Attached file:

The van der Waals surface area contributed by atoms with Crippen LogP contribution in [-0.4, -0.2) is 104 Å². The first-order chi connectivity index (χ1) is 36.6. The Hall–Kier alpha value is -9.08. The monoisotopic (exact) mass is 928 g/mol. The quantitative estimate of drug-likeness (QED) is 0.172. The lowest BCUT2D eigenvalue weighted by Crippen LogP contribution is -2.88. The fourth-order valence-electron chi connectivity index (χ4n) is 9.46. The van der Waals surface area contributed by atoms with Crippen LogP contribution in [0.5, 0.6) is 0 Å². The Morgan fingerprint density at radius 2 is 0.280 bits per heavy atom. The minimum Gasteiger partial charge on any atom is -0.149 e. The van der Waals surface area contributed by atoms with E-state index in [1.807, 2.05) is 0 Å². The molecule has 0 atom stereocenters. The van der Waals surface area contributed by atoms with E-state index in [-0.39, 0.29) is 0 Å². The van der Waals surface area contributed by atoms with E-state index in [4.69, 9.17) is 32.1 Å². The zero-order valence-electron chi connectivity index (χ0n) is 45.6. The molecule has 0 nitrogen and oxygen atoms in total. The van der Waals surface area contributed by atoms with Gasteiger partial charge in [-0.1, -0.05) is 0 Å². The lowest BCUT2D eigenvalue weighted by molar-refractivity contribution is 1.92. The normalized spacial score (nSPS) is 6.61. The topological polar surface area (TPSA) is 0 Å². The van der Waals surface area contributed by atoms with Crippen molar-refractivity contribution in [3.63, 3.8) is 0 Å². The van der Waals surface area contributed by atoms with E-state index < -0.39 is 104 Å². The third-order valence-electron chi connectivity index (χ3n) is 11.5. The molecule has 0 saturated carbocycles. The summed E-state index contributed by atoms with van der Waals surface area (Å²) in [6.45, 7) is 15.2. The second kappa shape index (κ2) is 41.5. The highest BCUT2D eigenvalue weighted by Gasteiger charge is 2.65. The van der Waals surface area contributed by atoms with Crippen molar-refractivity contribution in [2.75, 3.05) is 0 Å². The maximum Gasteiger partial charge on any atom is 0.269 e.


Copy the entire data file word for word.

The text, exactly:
The van der Waals surface area contributed by atoms with Crippen LogP contribution in [-0.4, -0.2) is 104 Å². The first-order chi connectivity index (χ1) is 36.6. The Hall–Kier alpha value is -9.08. The monoisotopic (exact) mass is 928 g/mol. The quantitative estimate of drug-likeness (QED) is 0.172. The lowest BCUT2D eigenvalue weighted by Crippen LogP contribution is -2.88. The fourth-order valence-electron chi connectivity index (χ4n) is 9.46. The van der Waals surface area contributed by atoms with Crippen LogP contribution in [0.5, 0.6) is 0 Å². The Morgan fingerprint density at radius 2 is 0.280 bits per heavy atom. The minimum Gasteiger partial charge on any atom is -0.149 e. The van der Waals surface area contributed by atoms with E-state index in [1.807, 2.05) is 0 Å². The molecule has 0 atom stereocenters. The van der Waals surface area contributed by atoms with E-state index in [-0.39, 0.29) is 0 Å². The van der Waals surface area contributed by atoms with E-state index in [4.69, 9.17) is 32.1 Å². The zero-order valence-electron chi connectivity index (χ0n) is 45.6. The molecule has 0 nitrogen and oxygen atoms in total. The van der Waals surface area contributed by atoms with Gasteiger partial charge in [-0.1, -0.05) is 0 Å². The lowest BCUT2D eigenvalue weighted by molar-refractivity contribution is 1.92. The normalized spacial score (nSPS) is 6.61. The topological polar surface area (TPSA) is 0 Å². The van der Waals surface area contributed by atoms with Crippen molar-refractivity contribution in [3.63, 3.8) is 0 Å². The van der Waals surface area contributed by atoms with E-state index < -0.39 is 104 Å². The third-order valence-electron chi connectivity index (χ3n) is 11.5. The molecule has 0 saturated carbocycles. The summed E-state index contributed by atoms with van der Waals surface area (Å²) in [6.45, 7) is 15.2. The second kappa shape index (κ2) is 41.5. The highest BCUT2D eigenvalue weighted by Gasteiger charge is 2.65. The van der Waals surface area contributed by atoms with Crippen molar-refractivity contribution in [2.75, 3.05) is 0 Å². The maximum Gasteiger partial charge on any atom is 0.269 e.